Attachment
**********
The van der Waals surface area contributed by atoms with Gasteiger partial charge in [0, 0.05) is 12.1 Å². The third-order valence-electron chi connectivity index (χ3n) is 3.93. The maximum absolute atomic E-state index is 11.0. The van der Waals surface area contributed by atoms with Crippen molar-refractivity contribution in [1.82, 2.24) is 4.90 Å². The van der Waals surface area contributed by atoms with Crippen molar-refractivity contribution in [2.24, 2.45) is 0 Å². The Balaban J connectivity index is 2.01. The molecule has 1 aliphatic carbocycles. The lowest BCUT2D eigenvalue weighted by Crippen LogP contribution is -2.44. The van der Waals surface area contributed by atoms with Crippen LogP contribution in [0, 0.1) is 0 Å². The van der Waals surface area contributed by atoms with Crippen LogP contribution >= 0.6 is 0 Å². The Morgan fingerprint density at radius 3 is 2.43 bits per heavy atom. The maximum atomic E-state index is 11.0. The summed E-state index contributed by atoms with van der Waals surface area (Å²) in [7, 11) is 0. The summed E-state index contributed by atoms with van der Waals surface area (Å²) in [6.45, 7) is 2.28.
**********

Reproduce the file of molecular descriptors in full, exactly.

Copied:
The van der Waals surface area contributed by atoms with Gasteiger partial charge in [0, 0.05) is 12.1 Å². The third-order valence-electron chi connectivity index (χ3n) is 3.93. The maximum absolute atomic E-state index is 11.0. The van der Waals surface area contributed by atoms with Crippen molar-refractivity contribution in [1.82, 2.24) is 4.90 Å². The van der Waals surface area contributed by atoms with Crippen molar-refractivity contribution in [2.24, 2.45) is 0 Å². The Balaban J connectivity index is 2.01. The molecule has 1 aliphatic carbocycles. The lowest BCUT2D eigenvalue weighted by Crippen LogP contribution is -2.44. The van der Waals surface area contributed by atoms with Crippen LogP contribution in [0, 0.1) is 0 Å². The van der Waals surface area contributed by atoms with Crippen LogP contribution >= 0.6 is 0 Å². The Morgan fingerprint density at radius 3 is 2.43 bits per heavy atom. The maximum atomic E-state index is 11.0. The summed E-state index contributed by atoms with van der Waals surface area (Å²) in [7, 11) is 0. The summed E-state index contributed by atoms with van der Waals surface area (Å²) in [6.45, 7) is 2.28.